In a previous article – entitled Why do we formulate values? – we spoke about what values are, both in terms of individual and corporate values. In this article we delve deeper into corporate values.
Different interpretations of values
As we’ve said previously, corporate values are essential for an organisation to develop as these function to give the company a purpose that they can strive towards. However, says Cobi Hayes, research psychologist at JvR Psychometrics, it’s okay for different departments to have slightly varied interpretations of the company’s values: ‘Each individual in the various departments within a company will have to integrate into the overall company value structure. It does not matter if there are a few differences between departments owing to the different roles that they play in the organisation. At the end of the day, they need to contribute to the overall strategy of the business.’
How to get all employees to buy into the company’s values
There are different approaches to getting employees’ buy-in to the company’s values. These are dependent on the:
- Industry, and/or
- Context within which people work.
According to literature, the process that seems to be working best is when the company’s values are communicated in a practical way and are applicable to that person’s job. ‘I don’t necessarily think that the message should be the same for senior management as for employees on the shop floor, because the higher up on the management level the person is, the clearer are the strategic goals of the company,’ says Hayes.
Values are not rules
Often people confuse values with social norms or governance procedures. Values transcend context. For example, if an employee values innovation he or she will be innovative across all spheres of their lives. If innovation is a societal norm or governance procedure it will only be applied in the context of work.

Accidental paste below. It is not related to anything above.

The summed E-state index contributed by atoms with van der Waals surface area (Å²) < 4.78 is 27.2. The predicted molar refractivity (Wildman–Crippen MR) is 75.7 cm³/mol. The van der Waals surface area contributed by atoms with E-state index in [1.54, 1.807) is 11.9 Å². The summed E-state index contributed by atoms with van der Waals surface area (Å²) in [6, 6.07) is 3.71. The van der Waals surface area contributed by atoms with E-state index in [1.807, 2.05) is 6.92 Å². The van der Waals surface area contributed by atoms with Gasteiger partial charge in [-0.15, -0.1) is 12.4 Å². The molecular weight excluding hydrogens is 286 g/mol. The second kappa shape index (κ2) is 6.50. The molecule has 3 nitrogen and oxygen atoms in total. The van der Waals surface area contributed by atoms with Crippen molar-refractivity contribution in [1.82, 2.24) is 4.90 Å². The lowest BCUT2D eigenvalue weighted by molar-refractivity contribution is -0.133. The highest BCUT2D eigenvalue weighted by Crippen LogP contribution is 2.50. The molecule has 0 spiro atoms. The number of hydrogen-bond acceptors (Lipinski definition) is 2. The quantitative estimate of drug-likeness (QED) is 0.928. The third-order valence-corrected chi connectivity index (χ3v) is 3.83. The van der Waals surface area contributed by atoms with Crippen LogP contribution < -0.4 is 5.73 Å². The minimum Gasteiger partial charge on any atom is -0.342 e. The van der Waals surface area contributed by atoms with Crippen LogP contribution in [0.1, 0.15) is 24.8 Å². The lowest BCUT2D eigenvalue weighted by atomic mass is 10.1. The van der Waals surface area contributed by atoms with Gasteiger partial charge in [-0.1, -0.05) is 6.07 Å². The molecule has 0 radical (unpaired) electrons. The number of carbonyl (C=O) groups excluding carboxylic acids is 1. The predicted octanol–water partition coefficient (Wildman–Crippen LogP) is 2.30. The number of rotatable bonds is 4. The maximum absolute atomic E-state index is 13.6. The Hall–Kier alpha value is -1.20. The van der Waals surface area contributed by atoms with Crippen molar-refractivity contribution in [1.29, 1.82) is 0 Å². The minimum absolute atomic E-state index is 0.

Values are seen as beliefs
There are many emotional connections attached to values. If one takes, for example, how people react after an election. When they share values with a party or person who were elected, they may react with joy and satisfaction. On the other hand, if they feel that a specific party or person contradicts their own values, the reaction may be one of frustration or despair.
Company values attract talent
The values of an organisation play a great function in attracting talent. As much as companies are selecting for talent, the talent is also selecting which companies they want to work for or be associated with. Those potential employees who are aligned with your company’s values will be drawn to your organisation and will ultimately become a better fit than those whose values are not aligned to you. As we mentioned at the end of our previous article, JvR Psychometrics has developed the Corporate Values Questionnaire (CoVaQ) Values Culture Survey. This tool can be used to determine what the current value culture of a company is. A second tool, the CoVaQ Person-Organisation-Fit, is currently in its research phase. This tool is aimed at selecting candidates into positions based on value fit. If you are interested in assisting us with the research on this tool, please contact us.